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Review: 5 prepaid mobile hotspots fire up business travel

Brian Nadel | Jan. 26, 2016
Fed up with mediocre Wi-Fi on the road? For not-so-frequent travelers, a pay-as-you-go personal hotspot might be the answer. We put five to the test.

Boost's Fuse is for those who travel where Sprint has service and who have high data needs.

At a Glance

Boost Mobile Netgear Fuse Mobile Hotspot

Boost Mobile

Price: $50 for hardware; plans range from $25 (1.5GB) to $50 (10GB)/mo.

Pros: Inexpensive; good-value 10GB data plan; screen shows data usage; external antenna ports; supports 10 users

Cons: Poor network performance; skimpy network coverage in some areas; data expires at end of month

Karma Go

Karma Go hotspot 
Credit: Karma

The Karma Go is unlike any other hotspot -- it actually encourages you to share your data stream with others. This may show generosity, but it may not suit security-minded business travelers, especially because it doesn't encrypt its data stream.

At 2.9 x 2.9 x 0.5 in., the Karma Go has heavily rounded corners, making it look like a white hockey puck and allowing it to easily fit into a shirt pocket. It weighs 2.8 oz., making it slightly heavier than the Verizon Ellipsis Jetpack MHS800L and a couple ounces lighter than T-Mobile's 4G LTE HotSpot Z915.

On its edge are an on/off button and a micro USB port for charging. While it comes with a short charging cable, the package doesn't include an AC adapter. It's the only one of the five to lack this essential piece of equipment, although you can buy a generic one for about $5.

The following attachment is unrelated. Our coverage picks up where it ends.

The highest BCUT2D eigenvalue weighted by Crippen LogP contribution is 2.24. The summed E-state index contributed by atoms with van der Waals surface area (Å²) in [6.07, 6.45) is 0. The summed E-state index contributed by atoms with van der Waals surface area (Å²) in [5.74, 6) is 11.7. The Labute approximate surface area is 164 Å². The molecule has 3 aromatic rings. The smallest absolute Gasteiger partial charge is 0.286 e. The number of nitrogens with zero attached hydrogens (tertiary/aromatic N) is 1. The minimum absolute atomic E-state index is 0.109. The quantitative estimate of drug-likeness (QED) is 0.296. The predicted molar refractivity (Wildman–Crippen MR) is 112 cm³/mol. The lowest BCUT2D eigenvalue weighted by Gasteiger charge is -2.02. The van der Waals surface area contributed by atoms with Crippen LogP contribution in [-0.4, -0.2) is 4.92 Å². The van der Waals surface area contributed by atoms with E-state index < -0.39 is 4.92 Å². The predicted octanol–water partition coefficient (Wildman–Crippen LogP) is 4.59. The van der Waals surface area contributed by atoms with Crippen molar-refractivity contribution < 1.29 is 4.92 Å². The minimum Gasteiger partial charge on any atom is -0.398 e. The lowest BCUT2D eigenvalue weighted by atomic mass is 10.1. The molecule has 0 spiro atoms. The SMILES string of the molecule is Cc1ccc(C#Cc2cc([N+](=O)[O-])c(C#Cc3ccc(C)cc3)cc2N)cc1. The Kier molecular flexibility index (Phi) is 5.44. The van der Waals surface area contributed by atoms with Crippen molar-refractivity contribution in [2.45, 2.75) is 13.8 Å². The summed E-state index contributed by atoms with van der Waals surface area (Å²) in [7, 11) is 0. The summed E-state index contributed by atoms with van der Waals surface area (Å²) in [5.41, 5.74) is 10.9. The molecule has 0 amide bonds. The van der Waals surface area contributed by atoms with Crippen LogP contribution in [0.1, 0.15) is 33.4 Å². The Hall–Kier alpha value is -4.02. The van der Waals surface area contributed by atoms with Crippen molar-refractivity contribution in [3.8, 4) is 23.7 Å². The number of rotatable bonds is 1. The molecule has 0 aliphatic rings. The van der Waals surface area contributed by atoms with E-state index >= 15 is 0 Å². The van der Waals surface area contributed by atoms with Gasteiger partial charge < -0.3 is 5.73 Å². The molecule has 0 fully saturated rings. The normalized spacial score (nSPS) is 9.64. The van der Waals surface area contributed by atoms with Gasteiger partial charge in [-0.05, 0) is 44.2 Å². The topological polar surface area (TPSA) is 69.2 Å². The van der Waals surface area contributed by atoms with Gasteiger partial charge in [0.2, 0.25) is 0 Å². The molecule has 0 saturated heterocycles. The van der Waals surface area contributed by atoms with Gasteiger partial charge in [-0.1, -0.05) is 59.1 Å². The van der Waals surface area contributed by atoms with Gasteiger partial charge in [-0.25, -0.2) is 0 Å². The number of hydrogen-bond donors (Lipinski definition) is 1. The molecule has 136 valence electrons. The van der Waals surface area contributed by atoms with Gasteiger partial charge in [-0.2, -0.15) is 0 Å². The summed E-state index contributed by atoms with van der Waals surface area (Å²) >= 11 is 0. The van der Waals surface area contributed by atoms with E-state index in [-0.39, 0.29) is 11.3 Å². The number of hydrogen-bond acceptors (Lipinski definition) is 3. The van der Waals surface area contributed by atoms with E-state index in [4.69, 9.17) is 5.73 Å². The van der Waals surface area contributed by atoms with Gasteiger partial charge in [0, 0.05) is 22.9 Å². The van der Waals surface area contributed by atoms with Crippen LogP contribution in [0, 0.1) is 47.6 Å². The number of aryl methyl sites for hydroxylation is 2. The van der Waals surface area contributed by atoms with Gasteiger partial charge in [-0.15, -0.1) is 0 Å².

Visually, the Karma Go stands out because it does without the info screen that the others have. Instead, the Go has a series of small circles on one edge that convey what's going on inside. The three open circles act as a signal-strength meter, lighting up in white to show how strong a link to the Sprint data network you have. On the right is a colored-in circle that acts as a battery gauge, glowing green for a full charge, orange for 67% charge, red for 33% remaining and white when the device is asleep.

Setup and performance

To get going, connect the Karma Go via Wi-Fi to a Windows, Mac OS X, iOS or Android client using the "Karma Wi-Fi" network name. You'll need to create an account and enter credit card details; Karma also lets you pay with PayPal and even Bitcoins. New accounts get an instant 100MB of data. Setup took me seven minutes from start to finish.

Karma Go website
Getting confirmation for Karma service.

If you're using a laptop, the Go connects you to a Web page; if you're using a phone or tablet, you'll need to get a free app for iOS or Android. Using the website or the app you can see things like how much data you've used, how much remains and your history of data usage; you can also pay for more data. However, the site and app lack a battery gauge and details like how many clients are connected.

 

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